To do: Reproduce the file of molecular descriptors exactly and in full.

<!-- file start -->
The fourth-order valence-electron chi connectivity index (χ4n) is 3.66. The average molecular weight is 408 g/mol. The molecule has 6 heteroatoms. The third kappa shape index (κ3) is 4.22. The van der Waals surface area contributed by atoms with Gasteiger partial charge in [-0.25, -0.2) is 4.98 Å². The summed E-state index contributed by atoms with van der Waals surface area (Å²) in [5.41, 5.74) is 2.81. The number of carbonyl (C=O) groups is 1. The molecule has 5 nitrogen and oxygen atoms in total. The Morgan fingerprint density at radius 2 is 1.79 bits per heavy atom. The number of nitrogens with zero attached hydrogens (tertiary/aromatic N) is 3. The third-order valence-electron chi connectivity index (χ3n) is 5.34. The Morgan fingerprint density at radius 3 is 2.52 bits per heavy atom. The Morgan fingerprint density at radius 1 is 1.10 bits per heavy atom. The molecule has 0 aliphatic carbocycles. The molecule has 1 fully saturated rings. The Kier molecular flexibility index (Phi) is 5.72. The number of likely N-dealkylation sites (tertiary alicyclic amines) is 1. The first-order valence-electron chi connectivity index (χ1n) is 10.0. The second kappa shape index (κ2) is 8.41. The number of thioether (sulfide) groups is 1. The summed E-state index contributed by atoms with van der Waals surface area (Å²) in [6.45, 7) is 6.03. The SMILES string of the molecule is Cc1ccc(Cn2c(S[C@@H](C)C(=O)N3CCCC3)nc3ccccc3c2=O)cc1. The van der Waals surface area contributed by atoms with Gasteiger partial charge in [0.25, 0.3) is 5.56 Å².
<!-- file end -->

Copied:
The fourth-order valence-electron chi connectivity index (χ4n) is 3.66. The average molecular weight is 408 g/mol. The molecule has 6 heteroatoms. The third kappa shape index (κ3) is 4.22. The van der Waals surface area contributed by atoms with Gasteiger partial charge in [-0.25, -0.2) is 4.98 Å². The summed E-state index contributed by atoms with van der Waals surface area (Å²) in [5.41, 5.74) is 2.81. The number of carbonyl (C=O) groups is 1. The molecule has 5 nitrogen and oxygen atoms in total. The Morgan fingerprint density at radius 2 is 1.79 bits per heavy atom. The number of nitrogens with zero attached hydrogens (tertiary/aromatic N) is 3. The third-order valence-electron chi connectivity index (χ3n) is 5.34. The Morgan fingerprint density at radius 3 is 2.52 bits per heavy atom. The Morgan fingerprint density at radius 1 is 1.10 bits per heavy atom. The molecule has 0 aliphatic carbocycles. The molecule has 1 fully saturated rings. The Kier molecular flexibility index (Phi) is 5.72. The number of likely N-dealkylation sites (tertiary alicyclic amines) is 1. The first-order valence-electron chi connectivity index (χ1n) is 10.0. The second kappa shape index (κ2) is 8.41. The number of thioether (sulfide) groups is 1. The summed E-state index contributed by atoms with van der Waals surface area (Å²) in [6.45, 7) is 6.03. The SMILES string of the molecule is Cc1ccc(Cn2c(S[C@@H](C)C(=O)N3CCCC3)nc3ccccc3c2=O)cc1. The van der Waals surface area contributed by atoms with Gasteiger partial charge in [0.25, 0.3) is 5.56 Å².